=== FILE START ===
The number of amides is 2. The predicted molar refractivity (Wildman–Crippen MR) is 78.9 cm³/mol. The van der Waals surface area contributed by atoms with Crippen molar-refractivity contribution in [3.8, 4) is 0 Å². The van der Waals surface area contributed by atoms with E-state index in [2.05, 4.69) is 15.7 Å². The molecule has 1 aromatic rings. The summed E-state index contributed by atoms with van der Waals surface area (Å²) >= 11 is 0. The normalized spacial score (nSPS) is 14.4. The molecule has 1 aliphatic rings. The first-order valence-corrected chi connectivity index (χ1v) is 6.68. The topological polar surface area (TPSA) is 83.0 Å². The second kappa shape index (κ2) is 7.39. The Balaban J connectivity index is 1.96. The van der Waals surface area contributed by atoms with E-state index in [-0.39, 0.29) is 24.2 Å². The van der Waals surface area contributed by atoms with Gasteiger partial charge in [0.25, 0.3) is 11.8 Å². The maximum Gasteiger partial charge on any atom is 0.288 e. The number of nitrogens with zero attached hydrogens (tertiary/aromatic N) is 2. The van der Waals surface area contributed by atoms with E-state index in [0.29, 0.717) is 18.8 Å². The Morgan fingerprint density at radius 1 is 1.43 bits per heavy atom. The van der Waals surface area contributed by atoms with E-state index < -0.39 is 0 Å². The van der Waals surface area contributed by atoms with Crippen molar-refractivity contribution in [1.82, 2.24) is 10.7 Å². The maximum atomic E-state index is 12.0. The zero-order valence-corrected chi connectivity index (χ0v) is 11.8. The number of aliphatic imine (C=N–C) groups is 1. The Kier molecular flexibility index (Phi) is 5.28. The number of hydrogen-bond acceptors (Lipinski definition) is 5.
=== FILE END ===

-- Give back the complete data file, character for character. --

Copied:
The number of amides is 2. The predicted molar refractivity (Wildman–Crippen MR) is 78.9 cm³/mol. The van der Waals surface area contributed by atoms with Crippen molar-refractivity contribution in [3.8, 4) is 0 Å². The van der Waals surface area contributed by atoms with E-state index in [2.05, 4.69) is 15.7 Å². The molecule has 1 aromatic rings. The summed E-state index contributed by atoms with van der Waals surface area (Å²) >= 11 is 0. The normalized spacial score (nSPS) is 14.4. The molecule has 1 aliphatic rings. The first-order valence-corrected chi connectivity index (χ1v) is 6.68. The topological polar surface area (TPSA) is 83.0 Å². The second kappa shape index (κ2) is 7.39. The Balaban J connectivity index is 1.96. The van der Waals surface area contributed by atoms with E-state index in [-0.39, 0.29) is 24.2 Å². The van der Waals surface area contributed by atoms with Gasteiger partial charge in [0.25, 0.3) is 11.8 Å². The maximum Gasteiger partial charge on any atom is 0.288 e. The number of nitrogens with zero attached hydrogens (tertiary/aromatic N) is 2. The van der Waals surface area contributed by atoms with E-state index in [0.29, 0.717) is 18.8 Å². The Morgan fingerprint density at radius 1 is 1.43 bits per heavy atom. The van der Waals surface area contributed by atoms with E-state index < -0.39 is 0 Å². The van der Waals surface area contributed by atoms with Crippen molar-refractivity contribution in [1.82, 2.24) is 10.7 Å². The maximum atomic E-state index is 12.0. The zero-order valence-corrected chi connectivity index (χ0v) is 11.8. The number of aliphatic imine (C=N–C) groups is 1. The Kier molecular flexibility index (Phi) is 5.28. The number of hydrogen-bond acceptors (Lipinski definition) is 5.